SKF works closely with the Scuderia Ferrari team to create new solutions that are lighter and more efficient than ever before. “One possibility is to design components which help to reduce friction,” says Andrea Rifici, key account manager at the SKF Racing Unit. “For example, we provide hybrid bearings, meaning bearings with ceramic balls or ceramic rollers, and now we have developed ceramic needles.”

SKF is unique in its use of ceramic needles instead of steel in the race car’s gearbox. And according to Scuderia Ferrari’s own test bench, the ceramic needles can boost engine power while at the same time reducing friction by nearly 70 percent. The use of ceramics and composites, water-based lubricants and the optimization of the bearings’ internal geometry are other SKF innovations designed to improve efficiency.

SKF is unique in its use of ceramic needles instead of steel in the race car’s gearbox.

Hybrid ceramic bearings in electric cars

The automotive industry as a whole is going through significant change, driven by environmental awareness as well as tough emissions legislation. Car manufacturers around the world are turning every stone in order to lower vehicle weight and reduce emissions. There is much that can be achieved on a component level. Hybrid ceramic bearings are already being used in several electric car models, and with plug-in vehicles predicted to make up 23 percent of new passenger vehicle sales globally in 2025 (up from just under 10 percent in 2021) there is big potential for carbon reduction.

“Scuderia Ferrari’s efforts towards emissions reduction imply great challenges, but we cannot do it alone,” says Mekies. “Working with partners with the same mindset and ambitions when it comes to carbon reduction is key.”

Andrea Rifici says, “For us it is a great opportunity to test the most innovative solutions and learn from this field. We transfer back this knowledge to all the other industries where we continue to develop them. Some bearings that we have in the [Formula 1] car are even used in aircraft. We believe that our involvement in Formula 1 throughout the years is a great opportunity for us to accelerate the road to sustainability.”

Four bearings that can take the heat

Race cars have come a long way from the early classics, with their roller bearing central crankshaft support, to today’s ingenious Grand Prix models. Here are four of the bearings that will not let you down on a 21st century racetrack.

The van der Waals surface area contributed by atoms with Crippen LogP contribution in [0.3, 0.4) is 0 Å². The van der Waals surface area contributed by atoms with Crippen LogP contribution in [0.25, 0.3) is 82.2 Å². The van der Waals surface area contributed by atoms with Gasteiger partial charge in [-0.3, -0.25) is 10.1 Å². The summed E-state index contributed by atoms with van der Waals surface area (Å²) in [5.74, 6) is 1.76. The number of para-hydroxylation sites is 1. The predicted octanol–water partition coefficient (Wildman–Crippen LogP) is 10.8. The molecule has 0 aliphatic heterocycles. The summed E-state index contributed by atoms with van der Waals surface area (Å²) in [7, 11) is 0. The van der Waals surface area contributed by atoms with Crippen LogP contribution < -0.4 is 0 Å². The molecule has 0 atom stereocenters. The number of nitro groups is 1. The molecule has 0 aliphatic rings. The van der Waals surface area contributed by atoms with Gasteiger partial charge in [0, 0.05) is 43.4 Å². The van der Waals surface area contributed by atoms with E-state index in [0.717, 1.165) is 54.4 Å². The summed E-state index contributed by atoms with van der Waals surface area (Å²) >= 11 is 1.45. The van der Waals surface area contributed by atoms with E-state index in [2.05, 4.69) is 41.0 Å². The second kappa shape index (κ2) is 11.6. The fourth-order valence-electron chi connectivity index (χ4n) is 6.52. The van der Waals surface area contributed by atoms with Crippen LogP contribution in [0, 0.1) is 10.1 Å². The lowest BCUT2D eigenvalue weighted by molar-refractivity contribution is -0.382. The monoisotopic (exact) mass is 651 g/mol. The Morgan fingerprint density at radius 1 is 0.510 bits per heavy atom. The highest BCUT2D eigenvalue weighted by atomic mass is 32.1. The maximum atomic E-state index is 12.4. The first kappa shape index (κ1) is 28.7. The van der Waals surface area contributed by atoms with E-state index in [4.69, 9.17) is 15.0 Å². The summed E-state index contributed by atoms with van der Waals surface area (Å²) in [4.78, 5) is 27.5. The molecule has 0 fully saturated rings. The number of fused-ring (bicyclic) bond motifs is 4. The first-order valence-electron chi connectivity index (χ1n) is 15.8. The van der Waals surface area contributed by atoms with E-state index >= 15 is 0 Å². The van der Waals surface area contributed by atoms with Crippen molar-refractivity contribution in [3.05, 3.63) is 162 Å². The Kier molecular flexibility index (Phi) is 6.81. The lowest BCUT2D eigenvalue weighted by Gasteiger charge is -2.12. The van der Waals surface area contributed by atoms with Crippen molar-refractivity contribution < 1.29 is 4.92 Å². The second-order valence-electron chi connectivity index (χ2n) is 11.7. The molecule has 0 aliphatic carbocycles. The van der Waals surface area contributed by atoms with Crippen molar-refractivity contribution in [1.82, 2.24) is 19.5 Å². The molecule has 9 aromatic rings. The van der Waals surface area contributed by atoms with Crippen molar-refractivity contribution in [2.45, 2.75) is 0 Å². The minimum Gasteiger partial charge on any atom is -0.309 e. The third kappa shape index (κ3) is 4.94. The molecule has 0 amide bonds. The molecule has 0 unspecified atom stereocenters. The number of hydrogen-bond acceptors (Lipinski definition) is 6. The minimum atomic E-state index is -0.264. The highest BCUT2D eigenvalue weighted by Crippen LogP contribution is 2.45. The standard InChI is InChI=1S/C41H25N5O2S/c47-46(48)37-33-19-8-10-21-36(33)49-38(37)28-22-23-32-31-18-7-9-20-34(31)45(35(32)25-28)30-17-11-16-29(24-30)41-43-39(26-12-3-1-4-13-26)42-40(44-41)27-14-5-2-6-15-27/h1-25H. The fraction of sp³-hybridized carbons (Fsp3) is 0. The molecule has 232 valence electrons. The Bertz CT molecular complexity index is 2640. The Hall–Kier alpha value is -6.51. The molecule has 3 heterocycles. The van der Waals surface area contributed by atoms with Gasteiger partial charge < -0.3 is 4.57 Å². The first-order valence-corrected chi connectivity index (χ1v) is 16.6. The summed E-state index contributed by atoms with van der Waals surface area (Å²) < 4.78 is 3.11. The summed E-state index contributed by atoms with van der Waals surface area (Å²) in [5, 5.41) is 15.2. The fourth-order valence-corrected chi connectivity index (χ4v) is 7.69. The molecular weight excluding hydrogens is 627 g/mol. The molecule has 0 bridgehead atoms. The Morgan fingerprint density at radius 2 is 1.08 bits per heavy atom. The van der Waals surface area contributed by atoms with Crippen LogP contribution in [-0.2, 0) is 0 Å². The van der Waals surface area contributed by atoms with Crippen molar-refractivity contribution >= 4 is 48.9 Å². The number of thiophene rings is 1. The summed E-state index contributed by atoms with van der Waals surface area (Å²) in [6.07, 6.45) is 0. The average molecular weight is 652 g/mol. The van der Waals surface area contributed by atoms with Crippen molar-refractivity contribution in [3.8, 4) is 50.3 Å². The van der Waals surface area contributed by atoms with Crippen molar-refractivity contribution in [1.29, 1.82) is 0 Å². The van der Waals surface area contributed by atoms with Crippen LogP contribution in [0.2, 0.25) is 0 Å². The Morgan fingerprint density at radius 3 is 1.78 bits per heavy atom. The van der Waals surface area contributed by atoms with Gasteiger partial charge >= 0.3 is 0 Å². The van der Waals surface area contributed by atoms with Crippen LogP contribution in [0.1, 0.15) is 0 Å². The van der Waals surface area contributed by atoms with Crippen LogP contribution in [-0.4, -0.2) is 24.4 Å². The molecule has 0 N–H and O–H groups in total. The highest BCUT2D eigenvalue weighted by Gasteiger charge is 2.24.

Hub bearing units (wheel end)
These bearings perform the same function as they do in standard cars but are exposed to more challenging conditions on the racetrack. For example, they must have a higher bearing load capacity for a given dimension. SKF offers a wide range of specific designs including the ability to handle high cornering. Higher load capacity and tilting stiffness are required, as brake and tyre performance should be maintained even at high lateral loads.

Needle roller bearings (engine)
These bearings have cylindrical rollers that are small in diameter. In spite of the low cross section, they have a high load-carrying capacity and are therefore suitable for bearing arrangements where radial space is limited.

Rolling element bearing (suspension)
If an assembly requires high precision or will experience high levels of friction, plain bearings can be replaced by rolling element bearings. Designs based on single-row ball bearings have several variants: with seal, shield or open, full complement (no cage) or with cage-separated rolling elements.

Four-point angular contact ball bearing (transmission)
Four-point angular contact ball bearings are a type of single-row angular contact ball bearing. The four contact points help support radial and axial loads in both directions.

The inner ring of a four-point angular contact ball bearing is split, which accommodates more balls and a higher carrying capacity.

Another advantage of four-point angular contact ball bearings is that they require less space than a double-row angular contact ball bearing or pair of single-row angular contact ball bearings.

If you want to know more about SKF and Ferrari’s partnership please visit their “75 years of innovation” website.